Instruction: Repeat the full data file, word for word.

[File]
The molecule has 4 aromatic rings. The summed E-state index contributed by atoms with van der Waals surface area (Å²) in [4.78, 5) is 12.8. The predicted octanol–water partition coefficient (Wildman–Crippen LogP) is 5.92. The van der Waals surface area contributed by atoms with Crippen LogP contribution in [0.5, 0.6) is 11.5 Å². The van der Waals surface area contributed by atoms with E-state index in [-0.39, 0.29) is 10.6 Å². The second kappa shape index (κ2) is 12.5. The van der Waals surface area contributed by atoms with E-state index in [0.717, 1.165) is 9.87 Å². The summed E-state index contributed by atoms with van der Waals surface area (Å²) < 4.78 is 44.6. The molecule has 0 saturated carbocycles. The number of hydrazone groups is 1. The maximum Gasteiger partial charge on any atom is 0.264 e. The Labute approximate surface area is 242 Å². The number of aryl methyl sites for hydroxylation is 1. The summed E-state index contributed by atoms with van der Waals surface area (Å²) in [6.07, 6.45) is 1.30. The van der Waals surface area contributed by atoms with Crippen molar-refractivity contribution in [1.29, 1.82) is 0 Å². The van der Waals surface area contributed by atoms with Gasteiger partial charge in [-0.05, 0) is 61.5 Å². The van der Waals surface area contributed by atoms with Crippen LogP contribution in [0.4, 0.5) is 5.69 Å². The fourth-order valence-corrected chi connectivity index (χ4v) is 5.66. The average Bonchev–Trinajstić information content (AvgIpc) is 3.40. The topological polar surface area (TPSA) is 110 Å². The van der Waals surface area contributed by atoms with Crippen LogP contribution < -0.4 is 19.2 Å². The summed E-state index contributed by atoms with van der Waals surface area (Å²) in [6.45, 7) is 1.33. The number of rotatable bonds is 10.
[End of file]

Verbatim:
The molecule has 4 aromatic rings. The summed E-state index contributed by atoms with van der Waals surface area (Å²) in [4.78, 5) is 12.8. The predicted octanol–water partition coefficient (Wildman–Crippen LogP) is 5.92. The van der Waals surface area contributed by atoms with Crippen LogP contribution in [0.5, 0.6) is 11.5 Å². The van der Waals surface area contributed by atoms with E-state index in [-0.39, 0.29) is 10.6 Å². The second kappa shape index (κ2) is 12.5. The van der Waals surface area contributed by atoms with E-state index in [0.717, 1.165) is 9.87 Å². The summed E-state index contributed by atoms with van der Waals surface area (Å²) < 4.78 is 44.6. The molecule has 0 saturated carbocycles. The number of hydrazone groups is 1. The maximum Gasteiger partial charge on any atom is 0.264 e. The Labute approximate surface area is 242 Å². The number of aryl methyl sites for hydroxylation is 1. The summed E-state index contributed by atoms with van der Waals surface area (Å²) in [6.07, 6.45) is 1.30. The van der Waals surface area contributed by atoms with Crippen molar-refractivity contribution in [1.29, 1.82) is 0 Å². The van der Waals surface area contributed by atoms with Gasteiger partial charge in [-0.05, 0) is 61.5 Å². The van der Waals surface area contributed by atoms with Crippen LogP contribution in [0.4, 0.5) is 5.69 Å². The fourth-order valence-corrected chi connectivity index (χ4v) is 5.66. The average Bonchev–Trinajstić information content (AvgIpc) is 3.40. The topological polar surface area (TPSA) is 110 Å². The van der Waals surface area contributed by atoms with Crippen LogP contribution < -0.4 is 19.2 Å². The summed E-state index contributed by atoms with van der Waals surface area (Å²) in [6.45, 7) is 1.33. The number of rotatable bonds is 10.